Anthony Azekwoh: Inside the Mind of Nigerian Visual-Artist Capturing the Attention of Young Art Lovers

Nigerian-based artist, Anthony Azekwoh, is not an unfamiliar name to art lovers and enthusiasts in the online community. In 2020, his famous artwork The Red Man popped on the pages of thousands of social media users and it was indeed a cocktail of reactions that ranged from fear to bewilderment and teeming appreciation for art…

“That was honestly one of the more peaceful points of my career,” Azekwoh who works from Lagos, Nigeria, despite his growing fame in the international scene scene tells Legit.NG as we delved into the inspiration behind the work.

Anthony Azekwoh
Anthony Azekwoh: Nigerian visual-artist on his inspiring journey.
Photo: @anthonyazekwoh/@ryanonifoto
Source: Instagram

“Them times when it’s really just about the work and nothing else. For me, it was just another painting at the time, for the rest of the world, it was something else,” he continues.

Read also

“Nobody needs to be insulted”: Rapper Ladipoe reacts to Wizkid’s controversial comments on rap music

Days before our chat, the artist who has a fondness for engaging with his community of online supporters opened up about his earliest encounter with art and how he “failed art consistently” in school.

He, however, recounts an experience that changed it all and laid the groundwork for what would eventually become an enviable career.

“It was weird, I was primarily known as a writer but then in 2016, my laptop broke and I couldn’t write anymore (my handwriting is really bad) and so I picked up some leftover pens, some paper and I started drawing. It was bad, really bad. But, I showed my mum and she said that it was great, and that she loved it and that was how it started.”

As one who struggled with art in school, Azekwoh maintains that the government is still not doing enough to improve the way art is being taught in schools.

Read also

2023 elections: At last, PDP governor opens up on party’s plan for G-5

“I definitely don’t think it has done enough in that regard. I feel that there can be so much more sensitization and inclusion for children, especially in the arts, but it just isn’t given the focus.”

Although celebrated at the moment, Azekwoh didn’t have it easy with his parents when he chose to dump a promising chemical engineering degree for art.

These days, the former Covenant University student who spends thousands of minutes painting on digital devices says his parents have come to be more accepting.

“They definitely didn’t at first. It’s unpredictable and confusing, the field I’m in. But, as time goes on, I feel like they’ve grown to understand it.”

In October 2020, thousands of Nigerian youths stormed the streets of Lagos to protest against continued police brutality by officers of the Special Anti-Robbery Squad (SARS), a special arm of the Nigerian Police Force (NPF), that had gone rogue.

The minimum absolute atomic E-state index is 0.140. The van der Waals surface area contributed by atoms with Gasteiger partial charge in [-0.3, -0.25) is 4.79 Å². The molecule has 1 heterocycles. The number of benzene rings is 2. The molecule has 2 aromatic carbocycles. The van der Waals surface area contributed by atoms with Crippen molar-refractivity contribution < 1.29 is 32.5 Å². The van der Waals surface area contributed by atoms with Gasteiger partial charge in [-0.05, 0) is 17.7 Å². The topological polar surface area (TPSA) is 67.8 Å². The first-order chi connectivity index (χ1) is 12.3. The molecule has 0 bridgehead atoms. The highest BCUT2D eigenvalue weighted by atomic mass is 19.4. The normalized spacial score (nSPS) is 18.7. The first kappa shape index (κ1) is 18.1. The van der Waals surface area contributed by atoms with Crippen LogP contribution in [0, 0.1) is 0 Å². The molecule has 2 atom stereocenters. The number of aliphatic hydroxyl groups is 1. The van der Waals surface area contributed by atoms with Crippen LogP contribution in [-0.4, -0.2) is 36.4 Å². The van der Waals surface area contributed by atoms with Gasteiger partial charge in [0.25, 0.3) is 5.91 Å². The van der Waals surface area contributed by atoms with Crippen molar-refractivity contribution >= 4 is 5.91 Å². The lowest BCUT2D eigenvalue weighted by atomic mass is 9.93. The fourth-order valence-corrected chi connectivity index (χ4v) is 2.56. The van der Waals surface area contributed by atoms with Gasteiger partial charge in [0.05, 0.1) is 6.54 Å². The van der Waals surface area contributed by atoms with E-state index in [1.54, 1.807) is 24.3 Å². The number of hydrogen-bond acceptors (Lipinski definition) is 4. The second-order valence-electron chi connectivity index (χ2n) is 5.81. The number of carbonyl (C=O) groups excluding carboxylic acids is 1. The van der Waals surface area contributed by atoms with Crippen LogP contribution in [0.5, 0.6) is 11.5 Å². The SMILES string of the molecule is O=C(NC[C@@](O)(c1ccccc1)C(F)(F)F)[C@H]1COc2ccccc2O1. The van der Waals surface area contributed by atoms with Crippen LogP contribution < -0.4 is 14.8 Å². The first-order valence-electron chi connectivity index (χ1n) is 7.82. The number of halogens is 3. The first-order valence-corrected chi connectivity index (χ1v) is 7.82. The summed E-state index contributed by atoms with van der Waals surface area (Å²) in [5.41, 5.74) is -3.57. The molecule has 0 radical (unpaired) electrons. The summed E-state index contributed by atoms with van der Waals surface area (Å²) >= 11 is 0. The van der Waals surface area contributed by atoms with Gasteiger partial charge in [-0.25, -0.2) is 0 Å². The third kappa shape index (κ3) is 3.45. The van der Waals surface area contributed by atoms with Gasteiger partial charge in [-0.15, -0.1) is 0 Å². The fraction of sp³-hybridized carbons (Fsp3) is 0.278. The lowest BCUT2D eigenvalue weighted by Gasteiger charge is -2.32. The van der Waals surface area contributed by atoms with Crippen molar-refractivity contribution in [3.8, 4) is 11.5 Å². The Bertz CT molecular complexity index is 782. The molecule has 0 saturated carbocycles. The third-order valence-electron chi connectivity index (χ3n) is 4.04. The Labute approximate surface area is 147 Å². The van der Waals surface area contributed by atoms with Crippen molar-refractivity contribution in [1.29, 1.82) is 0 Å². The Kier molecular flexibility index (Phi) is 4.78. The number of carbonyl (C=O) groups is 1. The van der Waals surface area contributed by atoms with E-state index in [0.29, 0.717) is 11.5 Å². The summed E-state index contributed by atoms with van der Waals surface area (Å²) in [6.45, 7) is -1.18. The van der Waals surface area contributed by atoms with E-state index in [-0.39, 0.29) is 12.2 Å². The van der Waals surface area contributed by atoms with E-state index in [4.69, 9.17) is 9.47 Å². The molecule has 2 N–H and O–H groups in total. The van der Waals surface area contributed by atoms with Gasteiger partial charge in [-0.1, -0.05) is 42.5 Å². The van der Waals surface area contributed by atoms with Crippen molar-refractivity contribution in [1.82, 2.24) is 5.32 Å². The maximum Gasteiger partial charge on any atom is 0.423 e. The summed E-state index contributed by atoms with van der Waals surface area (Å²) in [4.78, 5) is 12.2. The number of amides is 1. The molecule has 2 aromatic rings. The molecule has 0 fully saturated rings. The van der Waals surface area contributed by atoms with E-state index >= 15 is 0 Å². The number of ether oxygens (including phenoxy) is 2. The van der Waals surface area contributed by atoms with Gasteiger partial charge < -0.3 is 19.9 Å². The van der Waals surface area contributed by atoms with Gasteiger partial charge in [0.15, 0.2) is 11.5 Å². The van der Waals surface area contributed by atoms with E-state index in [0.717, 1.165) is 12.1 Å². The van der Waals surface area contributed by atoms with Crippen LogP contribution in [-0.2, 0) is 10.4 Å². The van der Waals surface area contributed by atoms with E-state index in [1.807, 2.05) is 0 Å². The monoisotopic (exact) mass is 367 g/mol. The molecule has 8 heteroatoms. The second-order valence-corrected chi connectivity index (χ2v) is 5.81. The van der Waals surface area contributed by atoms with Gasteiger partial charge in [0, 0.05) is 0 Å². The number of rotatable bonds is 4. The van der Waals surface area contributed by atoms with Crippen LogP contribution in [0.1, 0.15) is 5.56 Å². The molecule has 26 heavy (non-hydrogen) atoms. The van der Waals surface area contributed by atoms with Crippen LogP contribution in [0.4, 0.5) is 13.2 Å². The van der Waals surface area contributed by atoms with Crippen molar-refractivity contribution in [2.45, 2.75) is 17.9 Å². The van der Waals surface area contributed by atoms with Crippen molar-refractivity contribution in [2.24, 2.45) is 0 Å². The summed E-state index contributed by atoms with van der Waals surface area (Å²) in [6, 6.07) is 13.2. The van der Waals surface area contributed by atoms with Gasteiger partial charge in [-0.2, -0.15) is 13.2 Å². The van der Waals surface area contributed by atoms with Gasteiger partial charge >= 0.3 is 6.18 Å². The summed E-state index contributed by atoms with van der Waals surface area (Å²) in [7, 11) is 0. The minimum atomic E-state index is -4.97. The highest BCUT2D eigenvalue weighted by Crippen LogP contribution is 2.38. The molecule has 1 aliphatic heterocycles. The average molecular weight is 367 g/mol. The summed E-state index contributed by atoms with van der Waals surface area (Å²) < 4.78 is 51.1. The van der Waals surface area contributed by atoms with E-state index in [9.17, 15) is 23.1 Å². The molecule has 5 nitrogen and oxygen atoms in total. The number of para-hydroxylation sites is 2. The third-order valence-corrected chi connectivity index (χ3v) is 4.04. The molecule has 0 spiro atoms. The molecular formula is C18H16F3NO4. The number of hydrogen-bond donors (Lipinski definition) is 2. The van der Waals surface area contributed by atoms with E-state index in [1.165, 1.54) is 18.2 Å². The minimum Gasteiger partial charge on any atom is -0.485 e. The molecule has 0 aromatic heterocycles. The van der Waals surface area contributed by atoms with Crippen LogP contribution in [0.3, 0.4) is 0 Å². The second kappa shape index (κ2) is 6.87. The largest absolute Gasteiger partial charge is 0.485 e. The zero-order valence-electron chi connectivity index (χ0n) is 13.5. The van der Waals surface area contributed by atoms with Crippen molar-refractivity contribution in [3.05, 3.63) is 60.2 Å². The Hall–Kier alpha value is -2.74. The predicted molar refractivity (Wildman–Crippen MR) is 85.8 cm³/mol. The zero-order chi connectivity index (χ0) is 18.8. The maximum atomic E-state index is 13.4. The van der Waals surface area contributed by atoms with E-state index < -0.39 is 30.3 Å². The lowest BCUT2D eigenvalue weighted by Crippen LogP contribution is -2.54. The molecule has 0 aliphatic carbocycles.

Read also

Aaron Lawson: “My 1st was Davido,” 20-year-old cinematographer capturing afrobeats concerts in the diaspora

Many youths gathered at the Lekki Toll Gate area for a peaceful protest that would eventually turn into a bloody shoot-out after soldiers and police officers stormed the area in a bid to disperse the gathering.

Even though the government continues to maintain there was no massacre of innocent Nigerians, youths in the country refuse to be gaslighted and Azekwoh is among those who guard the memories of October 20.

For his Animal Talk series, Azekwoh, inspired by the socially conscious lyrics of the late Fela Kuti, revisits the #ENDSARS protest.

“I’m a big Fela fan, got into him during my time in uni. And for the series, that imagery had been in my head…animal e wear agbada. I feel there’s been so much tension in my spirit from Endsars that I needed to let out artistically and the series was a perfect outlet for that. From the politicians, to the pastors, to police and then us, the people, I feel that I was able to capture a great moment there.”

Read also

Famous Jekyll and Hyde quotes every reader should know

Azekwoh, however, makes it a point to note that he has no control over how people choose to consume his work once it is out there.

“Most times I’m trying to express myself. When it’s out in the world, it’s out of my hands,” he says.

A visit to Azekwoh’s Instagram and Twitter pages welcomes one with a plethora of works that have been painstakingly created.

For his community of online followers, the artist makes it easy for those who cannot afford art to simply take screenshots for keepsakes or even proceed to make their own prints. While the issues of ownership and creative control come to the forefront with such scenarios, the artist is seemingly unbothered.

“With NFTs and the rise of digital ownership it’s really been easy and straightforward especially since my brand is very distinct,” he says.

Azekwoh whose journey in the art world has spanned almost ten years stressed the importance of patience for those coming behind.

Read also

20 heartwarming Winnie the Pooh quotes

“It’s been almost 10 years in total and for pointers, I’d say go to where you feel like you have something to add and keep at it. It takes time, but so does everything good.”

Nigerian artist goes viral over realistic drawings

Meanwhile, reported that a talented artist identified as Mayor_Arts on Instagram was applauded massively after photos of his incredible artworks surfaced on social media.

Mayor_Arts specializes in drawing human beings and making his artworks look very real.

Social media users who came across photos of his works expressed their amazement over how realistic he made them look


Source link

Leave a Reply

Your email address will not be published. Required fields are marked *

Written by admin

Antoine Rozner is selected for the Hero Cup

Casper Ruud on US Open final defeat to Carlos Alcaraz: I still get flashbacks